Business

Why Most Barbers Give Up in Their First 3 Years

Don't Be a Statistic. How to Beat the Barber Odds.


As the barber industry continues to boom, more and more people are deciding to invest their lives and careers into this revitalized industry. No longer a classic staple of the past, barber shops are back, and they’re more accessible than ever.

That demand for barbershops calls, obviously, for greater demand in barbers.

Barbers reap a lot of positive benefits— they’re given the chance to interact with people constantly, the demand is high (as is the job security), and there is plenty of opportunity to make money. Additionally, as a barber, you’re spending time both improving people’s lives while indulging in your creative side.

Unfortunately, the barber industry isn’t all roses. In fact, most barbers will give up on this industry, and their passion for barbering, in the first three years of career.

Like every industry, there are obviously pros and cons, but not every industry has such a high turnover rate. What is it about barbering that forces so many professionals out? What makes them give up on their dreams after spending time getting their licenses, taking classes, training, apprenticing, and more?

That’s exactly what we’re here to explore.

The fact of the matter is, barbering is a tough gig. Sure, you can make great money, work with wonderful people, and have a rewarding career that feels more like a creative indulgence, but that’s not always guaranteed, and just by the very nature of what barbers do, a career can be difficult.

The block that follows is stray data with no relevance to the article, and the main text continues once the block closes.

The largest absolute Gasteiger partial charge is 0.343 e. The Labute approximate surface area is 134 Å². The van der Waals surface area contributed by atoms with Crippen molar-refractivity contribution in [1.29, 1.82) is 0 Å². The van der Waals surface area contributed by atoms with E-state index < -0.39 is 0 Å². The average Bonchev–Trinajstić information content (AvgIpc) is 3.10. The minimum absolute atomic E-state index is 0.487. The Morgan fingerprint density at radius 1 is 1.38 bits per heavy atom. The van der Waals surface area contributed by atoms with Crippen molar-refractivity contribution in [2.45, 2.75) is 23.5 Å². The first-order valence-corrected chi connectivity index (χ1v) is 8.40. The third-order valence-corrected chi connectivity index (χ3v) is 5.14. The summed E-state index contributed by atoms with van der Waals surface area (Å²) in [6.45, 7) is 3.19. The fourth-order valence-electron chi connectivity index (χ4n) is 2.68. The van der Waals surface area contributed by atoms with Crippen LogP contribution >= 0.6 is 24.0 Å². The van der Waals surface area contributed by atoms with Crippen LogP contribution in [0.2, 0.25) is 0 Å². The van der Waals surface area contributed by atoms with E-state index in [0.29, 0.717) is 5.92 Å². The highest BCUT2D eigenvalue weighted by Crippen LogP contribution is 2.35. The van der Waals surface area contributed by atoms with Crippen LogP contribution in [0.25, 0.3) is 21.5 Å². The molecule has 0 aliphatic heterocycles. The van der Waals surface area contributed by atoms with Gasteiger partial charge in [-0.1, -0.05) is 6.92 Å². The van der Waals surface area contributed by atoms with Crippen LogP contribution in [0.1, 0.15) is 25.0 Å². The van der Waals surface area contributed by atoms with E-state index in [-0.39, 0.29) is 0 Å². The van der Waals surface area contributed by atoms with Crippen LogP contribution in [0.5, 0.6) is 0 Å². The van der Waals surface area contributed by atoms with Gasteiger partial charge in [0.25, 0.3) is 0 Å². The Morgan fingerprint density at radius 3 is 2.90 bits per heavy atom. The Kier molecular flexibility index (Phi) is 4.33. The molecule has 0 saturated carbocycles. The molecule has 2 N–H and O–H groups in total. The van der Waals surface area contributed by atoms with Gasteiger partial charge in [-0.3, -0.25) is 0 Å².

Check out what we mean below.


It’s Draining & Exhausting

Those who’ve never spent the day running around a barbershop and working on consistent appointments probably won’t get this, but being a barber is an exhausting job. You’re rarely able to take a break, you’re constantly on your feet, your upper body is going to be exhausted from the consistent lifting/moving/stretching, and you’re likely sore in places you never thought you would be.

Translation? Barbering is an exhausting job, and even though it might not initially seem this way, its’ terrible hard on your body. Your muscles, your skeletal system, your joints— everything is going to suffer. It’s not just that you’re standing for hours every day, you’re also rotating, angling, stooping, and craning to make sure you’re getting everything done correctly.

To be a barber, you have to be in shape — we don’t mean you have to be able to deadlift 500 pounds or bench more than your bodyweight, but we do mean that because barbering is so exhausting, you have to make an effort to focus on your health and wellness.

Often, people don’t make it in this industry because they’re bodies simply can’t handle it.


It Might Take Some Time to Make Money

Ideally, you’d come out of your classes, fresh of your barber certification, and start making mad money right away. And for some, that might be possible (maybe they’ve already got a great gig set up, maybe they’ve been gifted with an intense natural talent, maybe the stars all aligned).

But that’s not always going to be the case, and honestly, like with any business (especially if you’re building up your own), it can take a while to start making the money you want to.

This will hit home even harder if you’re still trying to pay off loans or payments for classes, apprenticeships, certifications, exams, and more.

We’re not saying it’s impossible to hit the ground running as a barber, but we do know that it’s a common pattern in this industry for it to take a bit to pay off. Sometimes, people quit barbering because they simply don’t think they’re making enough money to justify it as a career choice.


The Passion Isn’t There